Providing you are using a tripod, the shutter speed doesn’t matter unless there is a breeze. Here you have a choice to increase the shutter speed, by increasing ISO, to reduce motion blur or to work with the conditions, capturing the bluebells and grasses swaying in the breeze, for a more dreamy, soft image. Remember to switch off your Image Stabilisation if shooting on a tripod and to use a remote release or the 2 second timer to eliminate camera movement.
Bright light can result in high contrast making getting the right exposure difficult. You should use the histogram to ensure you’re not clipping the highlights. In some cases you may wish to bracket to capture the full range of tones.
Use your lenshood to eliminate flare, although sometimes you may need to further shield the lens by standing at the side of your camera or by holding your coat up.
Bluebells can appear too purple in bright sunlight and colour casts can be a problem from a vivid green canopy so selecting the correct White Balance is critical. If you shoot JPEGS I suggest using Daylight or 5500k. For maximum control, I recommend shooting in RAW which allows you to correct any colour balance issues in production.
Can’t see the wood for the trees? It’s not easy trying to sort order from what, at first, may seem like a chaotic woodland scene. I usually start by taking the wider views and then move in closer.
Look for lines like paths, especially winding ones, which lead the viewer into the picture. Move around to achieve separation between tree trunks and watch out for fallen branches which are easy to miss and often difficult to remove in post production. A sunstar peeping from behind a tree as the sun rises or sets can look great. Simply select an aperture of f16 to achieve this effect, but be aware of flare that you may wish to emphasise or try and eliminate.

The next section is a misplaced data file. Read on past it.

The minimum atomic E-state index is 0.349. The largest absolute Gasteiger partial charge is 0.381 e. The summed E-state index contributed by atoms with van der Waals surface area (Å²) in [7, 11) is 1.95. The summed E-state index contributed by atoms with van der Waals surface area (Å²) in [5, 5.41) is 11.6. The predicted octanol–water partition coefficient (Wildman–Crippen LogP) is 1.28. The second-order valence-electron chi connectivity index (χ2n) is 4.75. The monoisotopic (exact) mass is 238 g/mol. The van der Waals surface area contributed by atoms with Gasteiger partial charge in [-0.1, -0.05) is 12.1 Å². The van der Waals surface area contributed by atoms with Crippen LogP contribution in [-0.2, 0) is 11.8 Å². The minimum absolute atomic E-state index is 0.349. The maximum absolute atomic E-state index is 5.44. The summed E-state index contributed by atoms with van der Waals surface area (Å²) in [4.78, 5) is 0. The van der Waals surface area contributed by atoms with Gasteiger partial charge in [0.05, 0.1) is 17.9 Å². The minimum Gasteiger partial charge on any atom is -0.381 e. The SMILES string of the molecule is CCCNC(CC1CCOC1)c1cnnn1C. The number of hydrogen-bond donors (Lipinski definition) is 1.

Use your longer lens to isolate detail like a group of tree trunks against a floor of bluebells, a moss covered tree stump or a single flower head. It’s very much a case of less is more. A long lens will also give the impression of a thicker carpet, but watch out for distracting backgrounds such as highlights or other objects and move your viewpoint up and down for a variety of shots.
Of course there are many other creative options to consider, too, such as moving the camera whilst exposing (Intentional Camera Movement), multiple exposure or using the Fujifilm Advanced Filters. Panoramic images of the forest can look stunning. There are so many options, just let your creative juices flow!
Your first objective in post processing will be to correct any colour casts using the white balance and tint sliders. Of course these are global changes and specific colours such as the bluebells, tree trunks and leaves can be adjusted locally in Lightroom or Photoshop. Check your exposure for lost highlight and shadow detail and adjust the contrast with Levels or a tone curve. Finally, cropping your image can add impact to the shot by excluding distracting elements and concentrating on the important ones.
Our bluebell woods are so beautiful and many people want to enjoy them so please don’t spoil this for others just to get your shots. Keep to paths and take care not to trample over the bluebells.
We really are so fortunate to have this annual display each year, they don’t last long so make sure you get out there and make the most of one of nature’s wonders!